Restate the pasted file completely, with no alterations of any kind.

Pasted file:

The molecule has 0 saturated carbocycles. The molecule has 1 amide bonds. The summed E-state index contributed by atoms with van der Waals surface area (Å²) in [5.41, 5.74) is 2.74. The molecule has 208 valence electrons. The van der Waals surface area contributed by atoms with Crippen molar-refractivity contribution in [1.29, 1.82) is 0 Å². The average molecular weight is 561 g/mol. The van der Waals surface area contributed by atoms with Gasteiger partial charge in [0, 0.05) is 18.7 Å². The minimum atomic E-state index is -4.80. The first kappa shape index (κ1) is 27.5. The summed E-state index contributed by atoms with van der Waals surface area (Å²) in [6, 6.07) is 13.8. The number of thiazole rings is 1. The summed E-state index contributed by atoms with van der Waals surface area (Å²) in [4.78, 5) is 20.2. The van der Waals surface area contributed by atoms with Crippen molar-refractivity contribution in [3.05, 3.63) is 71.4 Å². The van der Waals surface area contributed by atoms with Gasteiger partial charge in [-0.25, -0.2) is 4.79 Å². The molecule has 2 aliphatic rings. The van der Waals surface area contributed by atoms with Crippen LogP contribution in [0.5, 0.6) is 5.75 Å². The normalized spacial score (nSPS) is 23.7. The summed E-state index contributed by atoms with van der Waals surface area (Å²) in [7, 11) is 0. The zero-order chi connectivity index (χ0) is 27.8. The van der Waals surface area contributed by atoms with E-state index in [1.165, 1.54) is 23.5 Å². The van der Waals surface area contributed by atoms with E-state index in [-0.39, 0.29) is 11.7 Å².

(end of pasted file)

The molecule has 0 saturated carbocycles. The molecule has 1 amide bonds. The summed E-state index contributed by atoms with van der Waals surface area (Å²) in [5.41, 5.74) is 2.74. The molecule has 208 valence electrons. The van der Waals surface area contributed by atoms with Crippen molar-refractivity contribution in [1.29, 1.82) is 0 Å². The average molecular weight is 561 g/mol. The van der Waals surface area contributed by atoms with Gasteiger partial charge in [0, 0.05) is 18.7 Å². The minimum atomic E-state index is -4.80. The first kappa shape index (κ1) is 27.5. The summed E-state index contributed by atoms with van der Waals surface area (Å²) in [6, 6.07) is 13.8. The number of thiazole rings is 1. The summed E-state index contributed by atoms with van der Waals surface area (Å²) in [4.78, 5) is 20.2. The van der Waals surface area contributed by atoms with Crippen molar-refractivity contribution in [3.05, 3.63) is 71.4 Å². The van der Waals surface area contributed by atoms with Gasteiger partial charge in [-0.25, -0.2) is 4.79 Å². The molecule has 2 aliphatic rings. The van der Waals surface area contributed by atoms with Crippen LogP contribution in [0.5, 0.6) is 5.75 Å². The normalized spacial score (nSPS) is 23.7. The summed E-state index contributed by atoms with van der Waals surface area (Å²) in [7, 11) is 0. The zero-order chi connectivity index (χ0) is 27.8. The van der Waals surface area contributed by atoms with E-state index in [1.165, 1.54) is 23.5 Å². The van der Waals surface area contributed by atoms with E-state index in [-0.39, 0.29) is 11.7 Å².